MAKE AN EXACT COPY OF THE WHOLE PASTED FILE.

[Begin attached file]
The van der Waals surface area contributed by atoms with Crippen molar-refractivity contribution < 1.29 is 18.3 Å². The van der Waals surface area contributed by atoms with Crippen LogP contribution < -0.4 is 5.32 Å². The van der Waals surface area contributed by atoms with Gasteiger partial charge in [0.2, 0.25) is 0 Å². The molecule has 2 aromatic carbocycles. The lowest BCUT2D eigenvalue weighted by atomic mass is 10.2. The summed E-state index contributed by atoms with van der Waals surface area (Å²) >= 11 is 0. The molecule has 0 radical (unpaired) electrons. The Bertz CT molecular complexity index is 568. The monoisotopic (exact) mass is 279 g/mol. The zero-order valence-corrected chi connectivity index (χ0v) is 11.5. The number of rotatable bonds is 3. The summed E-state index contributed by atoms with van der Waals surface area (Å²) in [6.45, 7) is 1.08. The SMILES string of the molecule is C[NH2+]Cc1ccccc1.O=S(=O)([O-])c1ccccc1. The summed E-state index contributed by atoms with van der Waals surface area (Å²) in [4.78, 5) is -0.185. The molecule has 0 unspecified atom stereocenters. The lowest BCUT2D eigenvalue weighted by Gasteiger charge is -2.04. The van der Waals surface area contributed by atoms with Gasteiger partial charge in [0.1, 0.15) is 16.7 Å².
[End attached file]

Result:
The van der Waals surface area contributed by atoms with Crippen molar-refractivity contribution < 1.29 is 18.3 Å². The van der Waals surface area contributed by atoms with Crippen LogP contribution < -0.4 is 5.32 Å². The van der Waals surface area contributed by atoms with Gasteiger partial charge in [0.2, 0.25) is 0 Å². The molecule has 2 aromatic carbocycles. The lowest BCUT2D eigenvalue weighted by atomic mass is 10.2. The summed E-state index contributed by atoms with van der Waals surface area (Å²) >= 11 is 0. The molecule has 0 radical (unpaired) electrons. The Bertz CT molecular complexity index is 568. The monoisotopic (exact) mass is 279 g/mol. The zero-order valence-corrected chi connectivity index (χ0v) is 11.5. The number of rotatable bonds is 3. The summed E-state index contributed by atoms with van der Waals surface area (Å²) in [6.45, 7) is 1.08. The SMILES string of the molecule is C[NH2+]Cc1ccccc1.O=S(=O)([O-])c1ccccc1. The summed E-state index contributed by atoms with van der Waals surface area (Å²) in [4.78, 5) is -0.185. The molecule has 0 unspecified atom stereocenters. The lowest BCUT2D eigenvalue weighted by Gasteiger charge is -2.04. The van der Waals surface area contributed by atoms with Gasteiger partial charge in [0.1, 0.15) is 16.7 Å².